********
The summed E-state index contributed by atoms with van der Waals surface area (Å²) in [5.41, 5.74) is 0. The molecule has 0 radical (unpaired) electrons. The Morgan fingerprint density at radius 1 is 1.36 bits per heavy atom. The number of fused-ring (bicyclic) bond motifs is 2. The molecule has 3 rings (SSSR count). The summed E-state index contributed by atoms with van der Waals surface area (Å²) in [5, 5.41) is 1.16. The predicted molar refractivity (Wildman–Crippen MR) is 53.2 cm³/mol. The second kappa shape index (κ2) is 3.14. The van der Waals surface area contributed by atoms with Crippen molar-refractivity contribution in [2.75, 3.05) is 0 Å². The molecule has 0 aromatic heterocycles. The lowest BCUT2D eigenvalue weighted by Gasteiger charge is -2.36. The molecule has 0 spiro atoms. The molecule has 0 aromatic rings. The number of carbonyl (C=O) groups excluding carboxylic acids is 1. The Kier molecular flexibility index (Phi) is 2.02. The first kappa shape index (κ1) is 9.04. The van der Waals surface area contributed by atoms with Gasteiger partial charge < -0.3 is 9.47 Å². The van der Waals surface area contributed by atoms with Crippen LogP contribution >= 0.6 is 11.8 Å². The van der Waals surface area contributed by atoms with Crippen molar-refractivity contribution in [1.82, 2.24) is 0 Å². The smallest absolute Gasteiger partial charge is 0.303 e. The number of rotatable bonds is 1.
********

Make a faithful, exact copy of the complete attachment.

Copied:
The summed E-state index contributed by atoms with van der Waals surface area (Å²) in [5.41, 5.74) is 0. The molecule has 0 radical (unpaired) electrons. The Morgan fingerprint density at radius 1 is 1.36 bits per heavy atom. The number of fused-ring (bicyclic) bond motifs is 2. The molecule has 3 rings (SSSR count). The summed E-state index contributed by atoms with van der Waals surface area (Å²) in [5, 5.41) is 1.16. The predicted molar refractivity (Wildman–Crippen MR) is 53.2 cm³/mol. The second kappa shape index (κ2) is 3.14. The van der Waals surface area contributed by atoms with Crippen molar-refractivity contribution in [2.75, 3.05) is 0 Å². The molecule has 0 aromatic heterocycles. The lowest BCUT2D eigenvalue weighted by Gasteiger charge is -2.36. The molecule has 0 spiro atoms. The molecule has 0 aromatic rings. The number of carbonyl (C=O) groups excluding carboxylic acids is 1. The Kier molecular flexibility index (Phi) is 2.02. The first kappa shape index (κ1) is 9.04. The van der Waals surface area contributed by atoms with Gasteiger partial charge < -0.3 is 9.47 Å². The van der Waals surface area contributed by atoms with Crippen LogP contribution >= 0.6 is 11.8 Å². The van der Waals surface area contributed by atoms with Crippen molar-refractivity contribution in [1.82, 2.24) is 0 Å². The smallest absolute Gasteiger partial charge is 0.303 e. The number of rotatable bonds is 1.